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World Autism Awareness

Real moms creating a more inclusive world
World Autism Awareness

Thanks for joining us as we recognize individuals with autism and the people who love and support them. These dedicated moms share the ups and downs of what life looks like for them on the daily and help us understand the importance of a kinder, more inclusive world. 

 

Brook Stringham, mom to Landon

 

 

 

As a mom to a child with Autism Spectrum Disorder, bringing awareness and acceptance to Autism is always on my mind. Autism has been the biggest challenge and also the biggest blessing to my family. My son struggles with daily activities that come as second nature to most people. Things like the material of his clothes, brushing teeth, doing his hair, feeling the wind on his face, the textures and colors of foods, and other challenges like that take up a lot of energy everyday. I could name more things that we struggle with on a daily basis but i think you get the idea. 

We handle these trials together as a family, we even get my younger son to help Landon with his daily challenges. This is the best way we have found to make sure that having a child on the spectrum does not isolate us or fall solely on one person's shoulders. Instead, it brings us closer as a family. We face challenges together. We celebrate the wins together. It takes patience to get through some of the toughest times, but we always work through it together and it has brought us more meaningful relationships.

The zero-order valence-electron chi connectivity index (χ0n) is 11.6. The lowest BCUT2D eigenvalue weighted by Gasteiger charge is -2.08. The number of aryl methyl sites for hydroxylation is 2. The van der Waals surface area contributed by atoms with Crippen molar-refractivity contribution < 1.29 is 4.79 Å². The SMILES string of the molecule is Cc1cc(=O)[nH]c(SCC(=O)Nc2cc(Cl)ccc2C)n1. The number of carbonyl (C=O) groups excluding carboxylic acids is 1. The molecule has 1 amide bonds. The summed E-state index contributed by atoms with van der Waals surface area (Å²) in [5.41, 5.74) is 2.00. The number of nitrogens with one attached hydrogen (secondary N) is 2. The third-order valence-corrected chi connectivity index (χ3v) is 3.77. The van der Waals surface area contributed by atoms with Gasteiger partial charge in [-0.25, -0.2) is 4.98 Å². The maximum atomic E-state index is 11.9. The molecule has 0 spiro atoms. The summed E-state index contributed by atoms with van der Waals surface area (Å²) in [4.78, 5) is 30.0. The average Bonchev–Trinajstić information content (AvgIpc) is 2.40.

Meal times are especially difficult for him and we have to come together as a family to make mealtime a place where Landon feels happy and comfortable.  He has to have his food cut a certain way, no food touching, and it takes some major bribing and fun to get him to eat with us. That is why the Planetbox lunchbox is so amazing for Landon! It keeps all of his food separate and it's fun for him to eat out of! He is more motivated to eat when there are separate compartments for all of his food. It also helps that there is the promise of a cookie if he takes a certain amount of bites!